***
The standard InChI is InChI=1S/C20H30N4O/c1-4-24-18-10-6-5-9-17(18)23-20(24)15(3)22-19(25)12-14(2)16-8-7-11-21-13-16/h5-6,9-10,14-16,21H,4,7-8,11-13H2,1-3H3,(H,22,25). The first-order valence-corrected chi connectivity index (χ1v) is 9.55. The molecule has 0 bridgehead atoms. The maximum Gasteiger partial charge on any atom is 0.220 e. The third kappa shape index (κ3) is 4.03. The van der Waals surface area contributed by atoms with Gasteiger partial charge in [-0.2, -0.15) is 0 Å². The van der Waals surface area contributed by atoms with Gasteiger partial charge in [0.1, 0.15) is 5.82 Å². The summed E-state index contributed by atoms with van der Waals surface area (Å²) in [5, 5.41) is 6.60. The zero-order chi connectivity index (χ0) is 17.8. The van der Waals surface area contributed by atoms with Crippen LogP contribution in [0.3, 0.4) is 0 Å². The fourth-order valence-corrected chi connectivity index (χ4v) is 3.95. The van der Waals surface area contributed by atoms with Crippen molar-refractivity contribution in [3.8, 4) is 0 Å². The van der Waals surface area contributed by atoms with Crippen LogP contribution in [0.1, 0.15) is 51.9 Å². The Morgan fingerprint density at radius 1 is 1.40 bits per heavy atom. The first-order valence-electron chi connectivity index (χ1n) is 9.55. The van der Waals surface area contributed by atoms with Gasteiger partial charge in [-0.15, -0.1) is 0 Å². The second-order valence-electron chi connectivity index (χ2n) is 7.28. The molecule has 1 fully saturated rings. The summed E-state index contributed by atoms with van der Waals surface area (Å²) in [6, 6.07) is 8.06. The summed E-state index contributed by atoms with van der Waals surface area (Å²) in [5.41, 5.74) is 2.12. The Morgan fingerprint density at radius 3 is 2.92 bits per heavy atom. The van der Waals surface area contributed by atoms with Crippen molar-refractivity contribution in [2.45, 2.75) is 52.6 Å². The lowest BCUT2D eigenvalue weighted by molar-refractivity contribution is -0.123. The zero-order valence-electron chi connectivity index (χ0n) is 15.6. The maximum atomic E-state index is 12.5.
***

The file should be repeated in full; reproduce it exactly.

The standard InChI is InChI=1S/C20H30N4O/c1-4-24-18-10-6-5-9-17(18)23-20(24)15(3)22-19(25)12-14(2)16-8-7-11-21-13-16/h5-6,9-10,14-16,21H,4,7-8,11-13H2,1-3H3,(H,22,25). The first-order valence-corrected chi connectivity index (χ1v) is 9.55. The molecule has 0 bridgehead atoms. The maximum Gasteiger partial charge on any atom is 0.220 e. The third kappa shape index (κ3) is 4.03. The van der Waals surface area contributed by atoms with Gasteiger partial charge in [-0.2, -0.15) is 0 Å². The van der Waals surface area contributed by atoms with Gasteiger partial charge in [0.1, 0.15) is 5.82 Å². The summed E-state index contributed by atoms with van der Waals surface area (Å²) in [5, 5.41) is 6.60. The zero-order chi connectivity index (χ0) is 17.8. The van der Waals surface area contributed by atoms with Crippen LogP contribution in [0.3, 0.4) is 0 Å². The fourth-order valence-corrected chi connectivity index (χ4v) is 3.95. The van der Waals surface area contributed by atoms with Crippen molar-refractivity contribution in [3.8, 4) is 0 Å². The van der Waals surface area contributed by atoms with Crippen LogP contribution in [0.1, 0.15) is 51.9 Å². The Morgan fingerprint density at radius 1 is 1.40 bits per heavy atom. The first-order valence-electron chi connectivity index (χ1n) is 9.55. The van der Waals surface area contributed by atoms with Gasteiger partial charge in [-0.15, -0.1) is 0 Å². The second-order valence-electron chi connectivity index (χ2n) is 7.28. The molecule has 1 fully saturated rings. The summed E-state index contributed by atoms with van der Waals surface area (Å²) in [6, 6.07) is 8.06. The summed E-state index contributed by atoms with van der Waals surface area (Å²) in [5.41, 5.74) is 2.12. The Morgan fingerprint density at radius 3 is 2.92 bits per heavy atom. The van der Waals surface area contributed by atoms with Crippen molar-refractivity contribution in [2.45, 2.75) is 52.6 Å². The lowest BCUT2D eigenvalue weighted by molar-refractivity contribution is -0.123. The zero-order valence-electron chi connectivity index (χ0n) is 15.6. The maximum atomic E-state index is 12.5.